We’re made to flow downhill
We prefer to take the easy way, the smooth path of least resistance.
We’re made that way.
On the inside, we have
- particles that flow downhill
- electrons that take the short route
- circuits that choose the easy way
We’re made to go with the flow, so we’ll operate smoothly. It’s by design that the easy way is the best way, to save effort for the tough stuff.
The way we work, during business hours, is determined by our
The laws of attraction and repulsion, the tipping of imbalance, and the teeter of restoration all answer to the laws of science. It’s the pluses and minuses, the charged and uncharged, the concentration of one versus the other that drives the whole show.
That’s how we’re made on the inside. When we’re in order, the path of least resistance balances us, because these things always hold true:
- plus attracts minus, but like repels like
- greater than moves toward less than until it’s even with
- what’s on, turns off when there’s enough
We’re made that way. We’re made to be this way. We’re made to relate this way.
Simple math. Basic science. Complete genius.
So when the tough stuff comes, after hours,we can apply plenty of effort.
So we do not lose heart. Even though our outer nature is wasting away, our inner nature is being renewed day by day. For this slight momentary affliction is preparing us for an eternal weight of glory beyond all measure, because we look not at what can be seen but at what cannot be seen; for what can be seen is temporary, but what cannot be seen is eternal. ~ 2 Corinthians 4:16-18
When Chemistry became Biology
What are we made of?
the stuff of stars
the elements of the periodic table
concocted of chemicals that explode,
ions that interact,
molecules that relate.
We are the stuff of life.
No more, no less
we think, and move
and have our being.
Somehow we animated,
went from sketch to living color.
Our chemistry became biology,
we moved from dead in our tracks
to alive and well.
Well, not so well.
Our chemistry is faulty, we say,
prone to pesticides and processed to pieces.
Our environment does us in, we say,
nothing to be done about the ways of the world.
Our bodies betray us, we say,
resenting the long hours and little pay.
Who would fault us for losing hope in them?
the One who made us,
who imagined our being.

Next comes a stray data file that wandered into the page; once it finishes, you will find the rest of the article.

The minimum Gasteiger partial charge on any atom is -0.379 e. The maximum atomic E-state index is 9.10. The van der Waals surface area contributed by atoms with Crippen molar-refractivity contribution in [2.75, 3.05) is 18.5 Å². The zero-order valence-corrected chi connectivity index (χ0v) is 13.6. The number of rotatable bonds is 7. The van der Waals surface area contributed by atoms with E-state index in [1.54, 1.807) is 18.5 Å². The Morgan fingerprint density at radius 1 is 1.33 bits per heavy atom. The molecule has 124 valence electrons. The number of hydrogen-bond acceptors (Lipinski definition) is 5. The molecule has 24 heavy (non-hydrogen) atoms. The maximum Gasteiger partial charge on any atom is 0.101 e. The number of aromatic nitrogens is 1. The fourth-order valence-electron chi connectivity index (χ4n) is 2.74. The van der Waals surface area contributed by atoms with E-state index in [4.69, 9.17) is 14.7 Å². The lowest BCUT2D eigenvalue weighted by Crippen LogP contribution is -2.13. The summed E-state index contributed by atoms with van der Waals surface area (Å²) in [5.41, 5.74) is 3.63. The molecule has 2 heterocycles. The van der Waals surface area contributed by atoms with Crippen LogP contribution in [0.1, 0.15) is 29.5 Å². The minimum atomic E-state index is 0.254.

The chemist who
connected our elements,
shaped our molecules,
formulated our reactions,
exploded our contents.
the only one present when
our chemistry became our biology.
When we came to life.
What if someone knocked on your door with the news that your life’s work, everything you believed to be true, was confirmed? Would you let him in to show you the evidence?
The young scientist who has discovered the first tremors of the Big Bang – a light wave pattern which is evidence of gravitational waves from the birth of the universe – records the moment he shared the news with Professor Andre Linde, the orginator of the the Big Bang theory, and his wife.
Watch his (and her) reaction:
The look on his face, the understanding expression of his wife, the glee of the young man delivering the news. It’s palpable.
Like every good scientist Linde hesitates. “I hope it is not a trick.” And it adds credibility that these scientists respect the work enough never to jump to conclusions. But they hope. Oh, they hope. That what they have imagined is fulfilled here. That this is the remaining part of the story, the one piece missing. The “smoking gun” evidence to confirm and convict. It’s their ‘Oh my God, it’s true’ moment.
As a scientist and a Christian, I am overjoyed to see faith and science greet each other this way. The “how” of creation is completely satisfying, given the “who” of creation and the inconceivable nature of His power to create.
This moment, the moment of complete illumination when the final piece is placed, must be so satisfying. It just gives me a glimpse of what must happen each time Christ knocks and we answer. And that final time, when He ushers us to the heavenly Kingdom and opens the gate. Oh my God! All I hoped for but was afraid to believe, there it is! Let me step in, just to be sure.
I imagine that moment would look very like this one.